Empowered Leaders Who Ask for Help

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by Karlin Sloan

We think of leaders as take-charge people who can handle difficulthow to effectively lead and delegate tasks with grace and determination and who are capable of juggling several tasks at once. Of course this is right – to a point. No one is perfect – and you shouldn’t try to be! The best leaders know when it’s time to ask for help and rather than feeling ashamed, they become empowered.

Here are a few instances when it’s more than OK to ask someone for help.

Organizing your office – Ask an assistant to help if you’re drowning in paperwork and can’t find your iPad under all those files. It’s perfectly OK, and it frees you and lessens some stress so you can focus on other tasks.

Dealing with a problem employee – You may not have all the answers, and at times the way to approach an employee who has been underperforming or acting out might require some outside advice. Ask a coworker you trust, bounce your ideas off of them – it might just help you in the end.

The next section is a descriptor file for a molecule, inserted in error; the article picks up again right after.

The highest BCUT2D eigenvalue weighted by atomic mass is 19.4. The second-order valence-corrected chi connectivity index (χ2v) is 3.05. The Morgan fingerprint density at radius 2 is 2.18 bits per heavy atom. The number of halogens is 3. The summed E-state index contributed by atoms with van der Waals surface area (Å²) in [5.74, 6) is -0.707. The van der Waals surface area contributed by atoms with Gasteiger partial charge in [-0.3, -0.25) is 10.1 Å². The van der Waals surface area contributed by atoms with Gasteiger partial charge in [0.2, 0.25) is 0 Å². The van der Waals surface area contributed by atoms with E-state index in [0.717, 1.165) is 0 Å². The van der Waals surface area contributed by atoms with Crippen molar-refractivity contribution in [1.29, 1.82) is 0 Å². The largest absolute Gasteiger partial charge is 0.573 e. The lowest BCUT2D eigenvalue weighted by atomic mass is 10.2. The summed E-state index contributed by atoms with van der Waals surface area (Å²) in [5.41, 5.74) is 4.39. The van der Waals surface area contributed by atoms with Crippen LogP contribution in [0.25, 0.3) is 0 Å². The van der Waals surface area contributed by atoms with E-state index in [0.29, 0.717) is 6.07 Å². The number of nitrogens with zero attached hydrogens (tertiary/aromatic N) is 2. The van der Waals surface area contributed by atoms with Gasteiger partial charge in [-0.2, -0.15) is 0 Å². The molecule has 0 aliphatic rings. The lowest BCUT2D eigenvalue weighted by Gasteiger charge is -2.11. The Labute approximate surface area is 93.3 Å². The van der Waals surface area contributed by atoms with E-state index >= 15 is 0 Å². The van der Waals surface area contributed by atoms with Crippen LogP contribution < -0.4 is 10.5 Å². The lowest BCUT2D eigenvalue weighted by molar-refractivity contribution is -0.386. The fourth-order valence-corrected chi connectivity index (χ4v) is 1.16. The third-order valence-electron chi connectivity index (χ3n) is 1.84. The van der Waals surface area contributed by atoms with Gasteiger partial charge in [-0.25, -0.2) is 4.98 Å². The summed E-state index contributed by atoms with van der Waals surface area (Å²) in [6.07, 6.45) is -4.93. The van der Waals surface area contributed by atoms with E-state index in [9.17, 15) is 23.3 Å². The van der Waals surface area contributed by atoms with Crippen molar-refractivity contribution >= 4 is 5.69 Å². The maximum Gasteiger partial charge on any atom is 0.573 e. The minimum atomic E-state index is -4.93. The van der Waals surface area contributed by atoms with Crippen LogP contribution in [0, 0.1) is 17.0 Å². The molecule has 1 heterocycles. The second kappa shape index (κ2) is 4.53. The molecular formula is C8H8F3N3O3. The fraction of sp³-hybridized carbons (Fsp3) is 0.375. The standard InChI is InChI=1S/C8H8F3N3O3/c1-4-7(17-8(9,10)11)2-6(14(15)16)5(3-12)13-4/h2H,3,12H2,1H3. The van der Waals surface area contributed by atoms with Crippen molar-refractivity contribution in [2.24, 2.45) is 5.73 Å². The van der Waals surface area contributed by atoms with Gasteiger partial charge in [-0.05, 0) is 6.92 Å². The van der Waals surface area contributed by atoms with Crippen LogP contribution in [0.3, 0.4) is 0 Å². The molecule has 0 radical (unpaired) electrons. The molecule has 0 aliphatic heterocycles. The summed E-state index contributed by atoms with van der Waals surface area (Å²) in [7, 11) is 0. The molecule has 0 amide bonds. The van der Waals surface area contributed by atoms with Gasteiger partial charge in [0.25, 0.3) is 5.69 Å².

Fixing something broken/Finding something lost – Just like organizing your office, save yourself some time and ask for help in these situations!

Talking through a problem – Whether it’s that problem employee or a concern you have with an order from above, it’s good to take some time so discuss your concerns. It might just help you actually clarify what you’re really feeling about the situation.

It’s Ok to make sure something simple is off your plate. Too often pride or stubbornness gets in the way of our ability to accept help. So, the next time someone offers to help you with something, be honest with yourself and determine whether you really could use it. If by accepting help, you can do a better job, then, by all means, accept the help and don’t forget to say: “Thank you.”

Karlin SloanFor more on how asking for help can help you develop your resilience, check out Lemonade: The Leaders Guide to Resilience at Work, available at www.theresilienceproject.net.

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